pfSense VLANs on Proxmox

pfSense VLANs on Proxmox

Proxmox is a server virtualization management platform. In many ways, it is an open-source version of ESXi for VMware. While Proxmox is growing on me, the documentation is a bit on the short side and/or in many cases flat out wrong because it has changed so much. I found this out when trying to virtualize pfSense and I was playing around with VLANs. One source said to do it this way, another said something completely different. The kicker is that it is *really* simple. These steps should work for Proxmox 5.2 and beyond.

3Dec2018 – Originally posted

Click on the primary Proxmox “node” (known as a “host” in VMware-land). Go to the “Network” submenu. As you can see, this particular server had 4 physical interfaces (eno1-4).

proxmox network interfaces

In order to create VLANs within a VM, you need to have a Linux bridge. Go to create, Linux Bridge, and at a minimum fill out the name and bridge port as shown below. Note the bridge port corresponds to a physical interface identified above. The name for bridges must follow the format of vmbrX with ‘X’ being a number between 0 and 9999. I chose to have the bridge number the same as the physical interface number to help maintain my sanity. Last but not least, you also need to click ‘VLAN aware’ on the bridge. Though not required, if you need to manage Proxmox via the interface, then enter the necessary IP address information. 

proxmox linux bridge auto start

This is what my basic network setup looks like. As mentioned previously, the bridges correspond to their physical interfaces. Only vmbr4 uses VLANs so it is the only interface that is VLAN aware.

proxmox pve networking

Create your pfSense VM as you normally would through the ‘Create VM’ menu. You can only select one interface during the initial wizard setup. Thus, you need to click ‘Add’ to add another network device/interface afterward. Here are the settings I used, but the important ones in relation to this discussion are the two network devices. These devices correspond to the bridges above. Unless you need physical interfaces, you only need two regardless of how many VLANs you are going to configure, i.e. don’t do anything with VLAN assignment on the Proxmox hardware allocation settings. 

proxmox pfsense network configuration

The pfSense install should be fairly straightforward. When asked after reboot, I tend to answer no about creating VLANs so I can instead do it via the web interface. Initially, you should only have two interfaces — one WAN and one LAN. Next, go to Interfaces -> VLANs and add as many interfaces as you would like. As you add them, make sure you are using the LAN interface and not the WAN interface.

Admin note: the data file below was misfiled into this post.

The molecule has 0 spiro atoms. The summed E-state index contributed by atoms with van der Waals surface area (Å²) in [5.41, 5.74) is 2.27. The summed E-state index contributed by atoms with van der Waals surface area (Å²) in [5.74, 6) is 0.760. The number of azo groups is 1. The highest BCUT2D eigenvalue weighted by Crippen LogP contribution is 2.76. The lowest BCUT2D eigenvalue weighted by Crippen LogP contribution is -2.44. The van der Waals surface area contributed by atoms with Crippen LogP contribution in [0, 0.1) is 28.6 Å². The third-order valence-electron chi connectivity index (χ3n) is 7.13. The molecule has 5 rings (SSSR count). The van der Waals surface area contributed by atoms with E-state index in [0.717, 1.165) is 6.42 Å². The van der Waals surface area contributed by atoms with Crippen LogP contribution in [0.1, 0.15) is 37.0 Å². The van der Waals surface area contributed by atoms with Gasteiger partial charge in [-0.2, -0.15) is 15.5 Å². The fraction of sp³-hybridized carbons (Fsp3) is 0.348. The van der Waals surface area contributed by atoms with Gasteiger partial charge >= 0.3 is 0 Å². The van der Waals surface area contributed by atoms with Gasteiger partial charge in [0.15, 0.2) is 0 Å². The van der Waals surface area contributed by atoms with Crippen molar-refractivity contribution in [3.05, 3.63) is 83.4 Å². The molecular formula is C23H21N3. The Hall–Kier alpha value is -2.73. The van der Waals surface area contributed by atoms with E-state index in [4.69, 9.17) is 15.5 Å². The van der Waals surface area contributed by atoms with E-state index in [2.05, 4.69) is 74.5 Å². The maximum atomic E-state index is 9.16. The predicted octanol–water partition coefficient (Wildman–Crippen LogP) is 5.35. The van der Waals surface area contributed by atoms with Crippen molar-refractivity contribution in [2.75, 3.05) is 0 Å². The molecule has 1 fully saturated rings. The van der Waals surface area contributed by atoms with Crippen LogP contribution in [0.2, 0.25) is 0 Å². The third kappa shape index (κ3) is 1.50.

creating vlans on pfsense

Once done creating VLAN tags, go need to go back to the interface assignments tab to actually create the VLAN interfaces. Here you can add the available network interfaces (ports) as shown below.

pfsense available network ports

When you click ‘Add’ you can rename an interface, assign it an IP address, and make other configuration setttings. Don’t forget to change your subnet to something other than /32!

creating vlan interfaces on pfsense

Once you’ve done that for each of the new VLAN interfaces, you can see all of your interfaces on the assignments tab. If you’ve also enabled the interfaces as you created them, they will also show up on the pfSense dashboard interfaces widget.

vlan interfaces on pfsense

VLAN creation on Proxmox really is pretty simple and straightforward, but for some reason a lot of documentation has you making other configuration changes that are not necessary. Hopefully I can document some of my other Proxmox adventures as I continue to get more comfortable with it.

4 thoughts on “pfSense VLANs on Proxmox

  1. Great information!

    Have you tried this with OVS? There’s no vlan aware option for OVS so I assume you have to edit the conf file manually?

  2. Hi:)

    Two questions:
    – On your screenshot, we see that you are adding a physical interface with the e1000 driver, it’s a mistake, right? You wanted to put virtio instead?
    – I read on other tutorials that virtual interfaces should not be added directly to an existing logical interface (LAN here) because this will cause problems with pfSense.
    Basically, delete the physical “LAN” interface in your example.
    This will inevitably cause access problems to the Pfsense interface but it is easily bypassable.

    On the doc pfsense (, we see that it adds VLANs on the physical interface igb2 which is not used in WAN (igb1) and LAN (igb0).

    What do you think of that?

    1. Good question! I found a Reddit post from a while back and it seems to come back to *potential* speed issues more than anything else. In the comments, some say pfSense recommends using virtio. Others say *BSD related OSes should *not* use virtio. Even later, several posters state their issues may have been the result of prior versions (Proxmox or pfSense) and those issues may have been fixed. All I know is that I’m running this config on multiple systems without any issues. I will say that I don’t have a need to test speed so I may “notice” everything discussed. As always, YMMV. Holler back if you see or hear anything definitive and I’ll make the necessary changes. Thanks for the feedback!

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